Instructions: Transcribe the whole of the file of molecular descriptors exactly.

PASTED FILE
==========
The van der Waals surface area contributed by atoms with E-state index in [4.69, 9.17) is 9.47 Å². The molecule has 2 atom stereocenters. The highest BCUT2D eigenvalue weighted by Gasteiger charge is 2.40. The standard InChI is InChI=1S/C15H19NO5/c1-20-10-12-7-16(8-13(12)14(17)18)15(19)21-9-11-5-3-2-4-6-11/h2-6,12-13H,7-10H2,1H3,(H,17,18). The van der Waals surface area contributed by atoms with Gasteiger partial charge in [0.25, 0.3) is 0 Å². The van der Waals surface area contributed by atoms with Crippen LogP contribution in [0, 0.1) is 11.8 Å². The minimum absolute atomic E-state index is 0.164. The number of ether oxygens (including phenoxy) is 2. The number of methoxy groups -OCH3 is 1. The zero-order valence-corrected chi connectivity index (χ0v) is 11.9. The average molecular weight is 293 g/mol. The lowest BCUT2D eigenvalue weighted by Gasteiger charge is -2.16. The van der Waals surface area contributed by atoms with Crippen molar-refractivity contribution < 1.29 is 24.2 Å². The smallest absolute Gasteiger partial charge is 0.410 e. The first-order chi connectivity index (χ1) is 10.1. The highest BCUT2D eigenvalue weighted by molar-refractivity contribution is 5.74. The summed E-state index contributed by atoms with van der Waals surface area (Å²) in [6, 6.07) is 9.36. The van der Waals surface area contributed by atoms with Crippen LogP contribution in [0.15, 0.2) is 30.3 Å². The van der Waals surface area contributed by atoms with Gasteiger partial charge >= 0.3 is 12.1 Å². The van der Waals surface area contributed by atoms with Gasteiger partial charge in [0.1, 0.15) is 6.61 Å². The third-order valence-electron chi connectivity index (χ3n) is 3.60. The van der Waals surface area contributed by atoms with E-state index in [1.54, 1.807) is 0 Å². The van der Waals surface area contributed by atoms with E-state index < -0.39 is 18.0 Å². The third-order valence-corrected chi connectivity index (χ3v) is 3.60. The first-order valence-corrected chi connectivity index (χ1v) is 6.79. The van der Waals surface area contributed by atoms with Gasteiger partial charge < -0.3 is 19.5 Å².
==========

The van der Waals surface area contributed by atoms with E-state index in [4.69, 9.17) is 9.47 Å². The molecule has 2 atom stereocenters. The highest BCUT2D eigenvalue weighted by Gasteiger charge is 2.40. The standard InChI is InChI=1S/C15H19NO5/c1-20-10-12-7-16(8-13(12)14(17)18)15(19)21-9-11-5-3-2-4-6-11/h2-6,12-13H,7-10H2,1H3,(H,17,18). The van der Waals surface area contributed by atoms with Gasteiger partial charge in [0.25, 0.3) is 0 Å². The van der Waals surface area contributed by atoms with Crippen LogP contribution in [0, 0.1) is 11.8 Å². The minimum absolute atomic E-state index is 0.164. The number of ether oxygens (including phenoxy) is 2. The number of methoxy groups -OCH3 is 1. The zero-order valence-corrected chi connectivity index (χ0v) is 11.9. The average molecular weight is 293 g/mol. The lowest BCUT2D eigenvalue weighted by Gasteiger charge is -2.16. The van der Waals surface area contributed by atoms with Crippen molar-refractivity contribution < 1.29 is 24.2 Å². The smallest absolute Gasteiger partial charge is 0.410 e. The first-order chi connectivity index (χ1) is 10.1. The highest BCUT2D eigenvalue weighted by molar-refractivity contribution is 5.74. The summed E-state index contributed by atoms with van der Waals surface area (Å²) in [6, 6.07) is 9.36. The van der Waals surface area contributed by atoms with Crippen LogP contribution in [0.15, 0.2) is 30.3 Å². The van der Waals surface area contributed by atoms with Gasteiger partial charge >= 0.3 is 12.1 Å². The van der Waals surface area contributed by atoms with Gasteiger partial charge in [0.1, 0.15) is 6.61 Å². The third-order valence-electron chi connectivity index (χ3n) is 3.60. The van der Waals surface area contributed by atoms with E-state index in [1.54, 1.807) is 0 Å². The van der Waals surface area contributed by atoms with E-state index < -0.39 is 18.0 Å². The third-order valence-corrected chi connectivity index (χ3v) is 3.60. The first-order valence-corrected chi connectivity index (χ1v) is 6.79. The van der Waals surface area contributed by atoms with Gasteiger partial charge < -0.3 is 19.5 Å².